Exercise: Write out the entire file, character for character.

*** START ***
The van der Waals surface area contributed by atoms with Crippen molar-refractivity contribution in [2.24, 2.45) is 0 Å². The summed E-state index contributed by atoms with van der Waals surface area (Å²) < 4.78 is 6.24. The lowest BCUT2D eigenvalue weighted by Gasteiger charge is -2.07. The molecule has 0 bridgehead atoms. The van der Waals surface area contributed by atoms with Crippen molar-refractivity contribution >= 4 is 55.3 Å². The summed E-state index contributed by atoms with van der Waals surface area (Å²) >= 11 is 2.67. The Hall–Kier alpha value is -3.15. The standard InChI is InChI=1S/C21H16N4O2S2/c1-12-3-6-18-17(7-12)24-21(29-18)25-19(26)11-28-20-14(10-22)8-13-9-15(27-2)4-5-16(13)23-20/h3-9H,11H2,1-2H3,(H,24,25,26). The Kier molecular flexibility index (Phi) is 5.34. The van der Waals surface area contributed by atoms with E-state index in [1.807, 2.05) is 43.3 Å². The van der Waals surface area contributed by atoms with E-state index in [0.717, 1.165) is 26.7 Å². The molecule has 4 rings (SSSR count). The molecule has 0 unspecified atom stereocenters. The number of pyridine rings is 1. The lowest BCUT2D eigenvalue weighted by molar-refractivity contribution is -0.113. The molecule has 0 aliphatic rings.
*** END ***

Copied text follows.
The van der Waals surface area contributed by atoms with Crippen molar-refractivity contribution in [2.24, 2.45) is 0 Å². The summed E-state index contributed by atoms with van der Waals surface area (Å²) < 4.78 is 6.24. The lowest BCUT2D eigenvalue weighted by Gasteiger charge is -2.07. The molecule has 0 bridgehead atoms. The van der Waals surface area contributed by atoms with Crippen molar-refractivity contribution >= 4 is 55.3 Å². The summed E-state index contributed by atoms with van der Waals surface area (Å²) >= 11 is 2.67. The Hall–Kier alpha value is -3.15. The standard InChI is InChI=1S/C21H16N4O2S2/c1-12-3-6-18-17(7-12)24-21(29-18)25-19(26)11-28-20-14(10-22)8-13-9-15(27-2)4-5-16(13)23-20/h3-9H,11H2,1-2H3,(H,24,25,26). The Kier molecular flexibility index (Phi) is 5.34. The van der Waals surface area contributed by atoms with E-state index in [1.807, 2.05) is 43.3 Å². The van der Waals surface area contributed by atoms with E-state index in [0.717, 1.165) is 26.7 Å². The molecule has 4 rings (SSSR count). The molecule has 0 unspecified atom stereocenters. The number of pyridine rings is 1. The lowest BCUT2D eigenvalue weighted by molar-refractivity contribution is -0.113. The molecule has 0 aliphatic rings.